“Since you can’t fly over people directly this means that production teams will have to be creative,” said Waite. “You’re also going to be smart and find a legal location, but quite frankly you’re going to want to make sure you’ve photographed and documented what you’ve done to cordon off the area. So when the flight standards office asks you what efforts you made to ensure you didn’t fly over people you can show what you did.”

One other significant change with the Part 107 update addresses the time of day that a UAS can now be used. Under the previous rules a drone could only be operated in “daylight” hours, which does not include sunrise or sunset—the time of day beloved by photographers as the “golden hour.” Under the new regulations drones cannot be used at night, at least not without a special waiver.

“This might seem like a minor issue, but to the FAA it isn’t,” added Waite. “Civil aviation is something that journalists have a hard time understanding, because it is highly regulated and there is frankly a rule for everything.”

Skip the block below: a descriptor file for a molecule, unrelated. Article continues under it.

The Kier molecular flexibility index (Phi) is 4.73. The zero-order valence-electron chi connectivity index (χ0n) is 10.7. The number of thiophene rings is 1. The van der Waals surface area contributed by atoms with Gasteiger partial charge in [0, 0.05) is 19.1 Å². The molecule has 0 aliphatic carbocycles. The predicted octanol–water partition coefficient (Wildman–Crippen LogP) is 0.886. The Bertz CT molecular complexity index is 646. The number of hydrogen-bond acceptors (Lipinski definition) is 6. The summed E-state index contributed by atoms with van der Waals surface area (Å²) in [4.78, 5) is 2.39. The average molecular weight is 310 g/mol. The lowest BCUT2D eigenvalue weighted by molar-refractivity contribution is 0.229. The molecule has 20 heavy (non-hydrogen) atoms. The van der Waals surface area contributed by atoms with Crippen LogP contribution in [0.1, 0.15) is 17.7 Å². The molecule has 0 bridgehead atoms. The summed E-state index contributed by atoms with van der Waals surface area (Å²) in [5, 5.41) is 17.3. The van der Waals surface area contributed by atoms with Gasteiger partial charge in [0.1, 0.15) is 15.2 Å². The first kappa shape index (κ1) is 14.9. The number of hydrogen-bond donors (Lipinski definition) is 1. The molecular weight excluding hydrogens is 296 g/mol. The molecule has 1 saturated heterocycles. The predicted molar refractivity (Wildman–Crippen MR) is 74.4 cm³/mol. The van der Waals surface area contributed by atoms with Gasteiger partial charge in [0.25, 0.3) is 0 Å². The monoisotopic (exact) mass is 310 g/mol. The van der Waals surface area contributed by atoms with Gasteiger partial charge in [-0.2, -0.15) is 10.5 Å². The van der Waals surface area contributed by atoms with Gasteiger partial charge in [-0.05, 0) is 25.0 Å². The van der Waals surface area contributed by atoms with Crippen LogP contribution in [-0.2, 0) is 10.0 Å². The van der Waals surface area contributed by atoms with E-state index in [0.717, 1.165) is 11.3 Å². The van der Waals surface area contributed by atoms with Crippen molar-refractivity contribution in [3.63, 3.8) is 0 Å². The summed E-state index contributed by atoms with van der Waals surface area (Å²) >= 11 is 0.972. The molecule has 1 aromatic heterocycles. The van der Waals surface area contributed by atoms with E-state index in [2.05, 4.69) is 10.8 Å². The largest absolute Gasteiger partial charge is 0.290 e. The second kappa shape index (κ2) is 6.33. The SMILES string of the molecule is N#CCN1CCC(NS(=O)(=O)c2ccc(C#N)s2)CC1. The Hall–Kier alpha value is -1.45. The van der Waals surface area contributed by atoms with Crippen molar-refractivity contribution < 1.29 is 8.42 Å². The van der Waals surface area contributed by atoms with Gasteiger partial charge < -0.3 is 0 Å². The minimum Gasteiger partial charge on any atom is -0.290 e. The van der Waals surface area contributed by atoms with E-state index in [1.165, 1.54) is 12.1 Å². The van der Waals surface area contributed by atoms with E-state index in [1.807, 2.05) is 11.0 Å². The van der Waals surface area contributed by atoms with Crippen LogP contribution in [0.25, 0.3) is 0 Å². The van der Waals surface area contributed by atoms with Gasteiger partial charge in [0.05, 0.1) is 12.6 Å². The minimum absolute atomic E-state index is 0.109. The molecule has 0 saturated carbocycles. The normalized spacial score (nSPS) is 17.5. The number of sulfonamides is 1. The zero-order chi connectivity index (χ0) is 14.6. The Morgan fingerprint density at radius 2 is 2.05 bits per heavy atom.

The new Part 107 rules now allow for operation not only when the sun is overhead but what is essentially termed “civil twilight,” which to the FAA is a very specific time of day. To operate one hour before or after “daylight,” a drone will require lights or other illumination. “Under the new rules you can now fly during civil twilight, but you need the lights,” explained Kirk. “Previously those operations were prohibited entirely.”

Despite New UAS Rules, Hurdles Remain

UAS—much like GPS technology—were developed for the military and adapted for civilian use, so the commercial market has benefitted from reduced R&D costs associated with getting a product off the ground, which in this case was quite literally a large effort. At the same time, onboard equipment has greatly improved, thanks to development of low-cost durable cameras and sensors.

The new Part 107 rules could pave the way for more stations to begin utilizing the drones, and normally that could drive up prices. However, the large influx of hobbyist drones on the market has actually helped lower prices, even as the market for these devices has increased.

“The cost of producing drones has been steadily going down,” said Sean Windle, procurement research analyst at industry research firm IBIS World, Inc. “At the same time the prices of peripherals such as the cameras and sensors have also fallen. The price competition will continue to heat up as more suppliers enter the expanding market.”